Slow Cooking Minestrone
I am reading “The Brothers K” and haven’t enjoyed a book more in quite a while. After I made this soup on a Sunday evening, I sat down to read and opened to my dog-eared page, where one of the main characters had just made lasagna after a long period of mourning a break up. He tasted his lasagna and thought to himself, “There’s something missing. Â But there is always something missing. Having things missing, even indispensable things, is a fact of life, don’t you think? And life goes on anyhow. Except for the missing parts. Which were indispensable, so of course it goes on all out of whack. But that, hell and damn, is why we prefer things like cooking to philosophizing.”
I am making an effort to not fixate on what I think is missing (or what society, or my own notions of the way things should be, deem to be missing). There will always be missing pieces, but it depends on your mind’s approach and the way you frame it. Â We are busting out of our small San Francisco apartment, and a bigger apartment is really missing from my life :). So I have done a little re-arranging, some spring cleaning, a bit more time spent outdoors and armed myself with a mindset that even if we had a bigger apartment, it would come with a whole slew of new “missing” things. With some effort and practice, this way of thinking has created space for a whole newÂ sense of contentment.
This soup is good. The long, low temperature cooking brings out flavors that are subtle, but strong. And that can happen with vegetables. It is also a soup that lends itself well to whatever you have on hand, or whatever ingredient you love and think is missing. I imagine that the next go around we will add a generous pinch of chili pepper flakes, butternut squash or even dried shiitake mushrooms.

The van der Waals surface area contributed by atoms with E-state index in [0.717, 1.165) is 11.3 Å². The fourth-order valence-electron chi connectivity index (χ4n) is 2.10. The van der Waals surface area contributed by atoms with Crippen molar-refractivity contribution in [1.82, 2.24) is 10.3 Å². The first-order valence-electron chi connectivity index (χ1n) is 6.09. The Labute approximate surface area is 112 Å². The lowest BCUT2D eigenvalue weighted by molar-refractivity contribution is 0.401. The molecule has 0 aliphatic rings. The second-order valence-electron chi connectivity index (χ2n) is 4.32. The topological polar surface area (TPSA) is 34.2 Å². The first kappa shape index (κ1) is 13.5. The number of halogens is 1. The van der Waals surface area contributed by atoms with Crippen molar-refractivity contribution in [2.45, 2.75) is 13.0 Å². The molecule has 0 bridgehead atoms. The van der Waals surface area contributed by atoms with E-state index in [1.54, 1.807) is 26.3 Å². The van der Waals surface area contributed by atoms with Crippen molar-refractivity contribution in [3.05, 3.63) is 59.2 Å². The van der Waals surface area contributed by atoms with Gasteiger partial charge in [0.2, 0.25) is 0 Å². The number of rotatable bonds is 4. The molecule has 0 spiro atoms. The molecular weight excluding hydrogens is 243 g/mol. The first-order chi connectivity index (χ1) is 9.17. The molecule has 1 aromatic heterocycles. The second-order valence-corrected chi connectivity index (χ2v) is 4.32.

A word on soaking beans: Allowing dry beans, such as the ones used in this recipe, to soak independently of the rest of the ingredients in a soup cuts down on cooking time. Depending on the type of bean that you wish to use, soaking overnight is best and maximizes the retention of nutrients. It also makes them easier to digest and rids your precious beans of phytic acid that causes gas and bloating upon consumption.
Slow Cooking Minestrone (aka chop and walk soup)
- 1 leek or onion, chopped
- 1 tbs. neutral oil
- 4 cloves of garlic
- 1 c. of chopped carrots
- 3-4 medium sized potatoes, chopped (I used Yukon Gold)
- 1 lbs (2 c.) beans that have been soaked overnight (I used Cannellini, but any favorite will work)
- 8-12 cups vegetable broth
- 1 28 oz. can San Marzano tomatoes
- 4 twigs of rosemary
- 4-6 twigs of thyme
- salt to taste
Soak the beans overnight in in a large bowl with cold water, make sure there is about 3 inches of water above the beans. Rinse and drain before cooking.
Preheat the oven to 250 degrees.
Place a cast iron dutch oven on the stove over medium heat and add the oil, garlic, and onions, cook for 5 minutes. Â Add the carrots, potato, tomato, and beans to the onion mixture. Add about 8 cups of the vegetable broth and bring to a boil. Â Then add the rosemary, thyme, and salt, stir and cover with the lid. If you wish to add more vegetable broth, do so here. Make sure there is a seal and place the dutch oven in the oven. Cook for 6 to 8 hours, taste to test readiness.